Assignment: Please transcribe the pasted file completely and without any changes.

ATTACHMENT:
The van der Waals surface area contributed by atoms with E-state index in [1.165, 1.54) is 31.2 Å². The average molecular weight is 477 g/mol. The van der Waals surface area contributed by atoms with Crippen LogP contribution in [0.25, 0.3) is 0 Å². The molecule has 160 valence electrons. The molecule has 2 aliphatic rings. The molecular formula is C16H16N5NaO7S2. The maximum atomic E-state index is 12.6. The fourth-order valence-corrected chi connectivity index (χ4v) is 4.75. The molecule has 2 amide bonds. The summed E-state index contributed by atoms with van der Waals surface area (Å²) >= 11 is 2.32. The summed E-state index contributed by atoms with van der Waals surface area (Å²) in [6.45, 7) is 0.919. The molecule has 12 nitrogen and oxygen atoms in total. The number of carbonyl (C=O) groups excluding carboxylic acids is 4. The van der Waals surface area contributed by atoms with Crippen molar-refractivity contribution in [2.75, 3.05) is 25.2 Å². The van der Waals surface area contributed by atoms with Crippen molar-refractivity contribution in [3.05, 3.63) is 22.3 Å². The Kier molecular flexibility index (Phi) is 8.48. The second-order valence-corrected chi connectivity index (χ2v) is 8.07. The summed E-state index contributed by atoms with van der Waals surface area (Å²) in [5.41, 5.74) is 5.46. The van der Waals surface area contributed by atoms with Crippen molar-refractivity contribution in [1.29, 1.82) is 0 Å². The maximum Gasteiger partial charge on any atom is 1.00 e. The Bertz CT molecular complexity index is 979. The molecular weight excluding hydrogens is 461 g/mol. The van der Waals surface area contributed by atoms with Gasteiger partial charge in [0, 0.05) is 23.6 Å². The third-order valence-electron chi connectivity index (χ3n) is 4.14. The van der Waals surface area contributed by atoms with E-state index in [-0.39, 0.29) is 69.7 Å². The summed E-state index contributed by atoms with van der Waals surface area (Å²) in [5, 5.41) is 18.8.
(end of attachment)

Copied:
The van der Waals surface area contributed by atoms with E-state index in [1.165, 1.54) is 31.2 Å². The average molecular weight is 477 g/mol. The van der Waals surface area contributed by atoms with Crippen LogP contribution in [0.25, 0.3) is 0 Å². The molecule has 160 valence electrons. The molecule has 2 aliphatic rings. The molecular formula is C16H16N5NaO7S2. The maximum atomic E-state index is 12.6. The fourth-order valence-corrected chi connectivity index (χ4v) is 4.75. The molecule has 2 amide bonds. The summed E-state index contributed by atoms with van der Waals surface area (Å²) >= 11 is 2.32. The summed E-state index contributed by atoms with van der Waals surface area (Å²) in [6.45, 7) is 0.919. The molecule has 12 nitrogen and oxygen atoms in total. The number of carbonyl (C=O) groups excluding carboxylic acids is 4. The van der Waals surface area contributed by atoms with Crippen molar-refractivity contribution in [2.75, 3.05) is 25.2 Å². The van der Waals surface area contributed by atoms with Crippen molar-refractivity contribution in [3.05, 3.63) is 22.3 Å². The Kier molecular flexibility index (Phi) is 8.48. The second-order valence-corrected chi connectivity index (χ2v) is 8.07. The summed E-state index contributed by atoms with van der Waals surface area (Å²) in [5.41, 5.74) is 5.46. The van der Waals surface area contributed by atoms with Crippen molar-refractivity contribution in [1.29, 1.82) is 0 Å². The maximum Gasteiger partial charge on any atom is 1.00 e. The Bertz CT molecular complexity index is 979. The molecular weight excluding hydrogens is 461 g/mol. The van der Waals surface area contributed by atoms with Gasteiger partial charge in [0, 0.05) is 23.6 Å². The third-order valence-electron chi connectivity index (χ3n) is 4.14. The van der Waals surface area contributed by atoms with E-state index in [-0.39, 0.29) is 69.7 Å². The summed E-state index contributed by atoms with van der Waals surface area (Å²) in [5, 5.41) is 18.8.